LONDON (Reuters) - Britain said on Wednesday it was sending in a task force to help run the local authority struggling to cope with the aftermath of a deadly London tower block blaze which killed at least 80 people.
Kensington and Chelsea council has been criticized by victims' relatives and survivors for its handling of the disaster in Grenfell Tower on June 14 and its leader quit last week over the response to the fire.
"The scale of the recovery effort needed on the Lancaster West estate in the months to come cannot be underestimated," Communities Secretary Sajid Javid said.
"Support to survivors, the families and friends of those who lost their lives and residents in the wider community must and will be ongoing. The challenge of providing that support is and will continue to be significant."
Prime Minister Theresa May promised that all residents from the tower would be offered good temporary homes in the local area within three weeks but, with that deadline due on Wednesday, many remain in emergency accommodation after rejecting as unsuitable the premises they had been offered.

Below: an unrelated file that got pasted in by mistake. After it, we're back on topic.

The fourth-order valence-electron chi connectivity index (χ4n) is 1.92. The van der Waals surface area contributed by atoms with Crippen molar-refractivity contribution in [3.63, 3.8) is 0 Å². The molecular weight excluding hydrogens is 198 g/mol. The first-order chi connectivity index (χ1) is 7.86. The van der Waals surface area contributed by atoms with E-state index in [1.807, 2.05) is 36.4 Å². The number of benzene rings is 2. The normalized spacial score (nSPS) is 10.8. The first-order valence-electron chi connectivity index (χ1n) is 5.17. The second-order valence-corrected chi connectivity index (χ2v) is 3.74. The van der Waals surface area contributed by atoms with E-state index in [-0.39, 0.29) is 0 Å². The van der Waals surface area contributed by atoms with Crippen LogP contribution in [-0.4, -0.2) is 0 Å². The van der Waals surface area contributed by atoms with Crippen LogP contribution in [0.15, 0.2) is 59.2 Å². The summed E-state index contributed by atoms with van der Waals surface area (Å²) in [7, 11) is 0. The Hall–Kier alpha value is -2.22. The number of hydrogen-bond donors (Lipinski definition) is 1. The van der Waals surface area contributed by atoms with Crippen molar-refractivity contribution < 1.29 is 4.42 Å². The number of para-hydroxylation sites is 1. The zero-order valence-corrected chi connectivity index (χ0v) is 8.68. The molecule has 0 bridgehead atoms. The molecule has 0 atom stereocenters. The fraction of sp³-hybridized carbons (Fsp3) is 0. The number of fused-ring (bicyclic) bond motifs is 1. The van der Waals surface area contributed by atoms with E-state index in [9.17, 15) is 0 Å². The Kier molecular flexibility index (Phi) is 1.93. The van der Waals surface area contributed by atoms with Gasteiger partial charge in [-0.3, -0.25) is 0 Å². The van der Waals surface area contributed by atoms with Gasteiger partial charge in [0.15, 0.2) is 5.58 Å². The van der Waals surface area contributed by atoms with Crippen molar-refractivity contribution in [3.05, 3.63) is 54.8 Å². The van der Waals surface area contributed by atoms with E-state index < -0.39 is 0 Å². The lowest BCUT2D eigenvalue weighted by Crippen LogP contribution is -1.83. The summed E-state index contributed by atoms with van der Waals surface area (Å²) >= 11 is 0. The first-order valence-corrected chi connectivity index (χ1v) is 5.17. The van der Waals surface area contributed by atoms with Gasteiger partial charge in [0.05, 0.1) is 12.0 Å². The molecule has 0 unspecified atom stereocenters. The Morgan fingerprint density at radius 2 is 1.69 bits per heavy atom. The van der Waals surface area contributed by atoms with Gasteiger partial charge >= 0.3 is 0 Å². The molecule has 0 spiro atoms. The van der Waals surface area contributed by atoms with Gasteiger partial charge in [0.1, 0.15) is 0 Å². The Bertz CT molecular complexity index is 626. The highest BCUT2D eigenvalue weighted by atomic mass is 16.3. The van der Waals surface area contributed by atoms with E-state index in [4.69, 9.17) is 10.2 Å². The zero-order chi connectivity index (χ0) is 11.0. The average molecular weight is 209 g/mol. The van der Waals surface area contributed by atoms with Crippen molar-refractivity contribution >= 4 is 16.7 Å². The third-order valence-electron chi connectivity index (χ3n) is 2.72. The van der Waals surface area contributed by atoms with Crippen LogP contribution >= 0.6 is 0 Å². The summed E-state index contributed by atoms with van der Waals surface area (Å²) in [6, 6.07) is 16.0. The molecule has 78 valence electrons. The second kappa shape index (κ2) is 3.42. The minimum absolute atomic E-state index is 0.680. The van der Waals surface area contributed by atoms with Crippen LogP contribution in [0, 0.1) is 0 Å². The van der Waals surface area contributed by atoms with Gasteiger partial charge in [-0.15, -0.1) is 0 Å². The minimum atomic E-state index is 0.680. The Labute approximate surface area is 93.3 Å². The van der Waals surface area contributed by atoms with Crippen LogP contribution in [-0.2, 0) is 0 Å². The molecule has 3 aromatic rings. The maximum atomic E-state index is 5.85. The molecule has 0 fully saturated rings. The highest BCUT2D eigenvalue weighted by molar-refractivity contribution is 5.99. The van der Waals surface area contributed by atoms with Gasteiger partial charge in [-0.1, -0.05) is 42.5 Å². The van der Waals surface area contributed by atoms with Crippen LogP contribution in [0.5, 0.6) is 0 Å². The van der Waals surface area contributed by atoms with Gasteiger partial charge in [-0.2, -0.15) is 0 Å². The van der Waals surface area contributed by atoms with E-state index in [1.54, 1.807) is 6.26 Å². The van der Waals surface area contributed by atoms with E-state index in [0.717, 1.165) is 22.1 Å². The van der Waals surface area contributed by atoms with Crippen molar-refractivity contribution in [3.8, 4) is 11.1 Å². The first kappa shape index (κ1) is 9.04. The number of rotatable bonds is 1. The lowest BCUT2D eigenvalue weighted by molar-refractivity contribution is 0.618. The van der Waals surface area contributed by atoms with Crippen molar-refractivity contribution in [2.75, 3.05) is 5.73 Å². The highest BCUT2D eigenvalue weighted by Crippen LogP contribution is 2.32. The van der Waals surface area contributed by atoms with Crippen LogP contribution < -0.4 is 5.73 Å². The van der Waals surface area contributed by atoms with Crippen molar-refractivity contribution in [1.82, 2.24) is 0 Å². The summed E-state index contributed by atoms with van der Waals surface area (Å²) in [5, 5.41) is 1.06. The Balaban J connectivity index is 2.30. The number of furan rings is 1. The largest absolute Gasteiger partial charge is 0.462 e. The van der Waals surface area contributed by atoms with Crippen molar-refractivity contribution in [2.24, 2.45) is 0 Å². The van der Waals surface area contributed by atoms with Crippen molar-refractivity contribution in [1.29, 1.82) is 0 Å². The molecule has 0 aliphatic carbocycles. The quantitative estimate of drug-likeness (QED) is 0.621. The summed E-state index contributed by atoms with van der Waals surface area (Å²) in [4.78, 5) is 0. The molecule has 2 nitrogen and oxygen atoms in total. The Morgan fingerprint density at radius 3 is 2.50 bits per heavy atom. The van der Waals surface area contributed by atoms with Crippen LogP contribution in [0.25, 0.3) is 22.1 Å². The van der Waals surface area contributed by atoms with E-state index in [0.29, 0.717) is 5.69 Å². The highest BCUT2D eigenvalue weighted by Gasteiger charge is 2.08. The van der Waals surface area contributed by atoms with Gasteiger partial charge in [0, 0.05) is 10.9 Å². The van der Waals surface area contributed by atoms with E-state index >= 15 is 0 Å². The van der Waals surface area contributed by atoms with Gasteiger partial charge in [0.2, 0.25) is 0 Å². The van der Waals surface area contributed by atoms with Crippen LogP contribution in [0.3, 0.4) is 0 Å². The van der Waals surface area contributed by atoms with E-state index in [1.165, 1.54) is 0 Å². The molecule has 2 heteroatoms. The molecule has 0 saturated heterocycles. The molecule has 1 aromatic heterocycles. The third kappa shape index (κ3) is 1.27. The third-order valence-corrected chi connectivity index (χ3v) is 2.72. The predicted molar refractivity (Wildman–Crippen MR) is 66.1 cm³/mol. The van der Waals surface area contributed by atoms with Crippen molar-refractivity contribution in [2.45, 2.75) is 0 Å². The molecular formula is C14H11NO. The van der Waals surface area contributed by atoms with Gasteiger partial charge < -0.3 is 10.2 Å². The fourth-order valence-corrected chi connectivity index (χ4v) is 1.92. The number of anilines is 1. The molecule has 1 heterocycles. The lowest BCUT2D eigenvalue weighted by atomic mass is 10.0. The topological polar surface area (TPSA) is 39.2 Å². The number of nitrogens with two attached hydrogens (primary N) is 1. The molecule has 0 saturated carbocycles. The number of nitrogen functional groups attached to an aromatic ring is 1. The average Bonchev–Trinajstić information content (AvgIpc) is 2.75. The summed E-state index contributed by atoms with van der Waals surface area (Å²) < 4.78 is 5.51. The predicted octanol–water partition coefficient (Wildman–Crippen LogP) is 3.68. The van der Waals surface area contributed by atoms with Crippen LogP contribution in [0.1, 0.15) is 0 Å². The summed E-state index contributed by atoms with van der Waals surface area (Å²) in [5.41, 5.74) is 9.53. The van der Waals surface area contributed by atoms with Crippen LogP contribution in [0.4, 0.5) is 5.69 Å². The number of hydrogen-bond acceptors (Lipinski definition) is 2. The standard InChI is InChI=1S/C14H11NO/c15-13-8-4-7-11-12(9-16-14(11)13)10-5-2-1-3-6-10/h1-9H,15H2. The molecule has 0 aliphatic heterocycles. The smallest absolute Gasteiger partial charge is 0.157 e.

There has also been anger at the failure to provide definitive answers about those who are missing since the fire. Police have said 80 people were dead or missing presumed dead, but say they expect the number to rise amid accusations from locals that the scale of the death toll is being kept low.
"I completely understand their desire for answers and we are committed to providing as much information we can, as soon as we can," Commander Stuart Cundy said on Wednesday adding that all visible human remains had been recovered.
"In total we have made 87 recoveries, but I must stress that the catastrophic damage inside Grenfell Tower means that is not 87 people. Until formal identification has been completed to the coroner's satisfaction I cannot say how many people have now been recovered."
The fire has also thrown a spotlight on the safety of exterior cladding used to provide insulation and improve the external appearance of Grenfell Tower and other high-rise blocks. Since the blaze, the government said cladding tested at nearly 200 sites had failed fire tests.
(Reporting by Michael Holden, editing by Elizabeth Piper)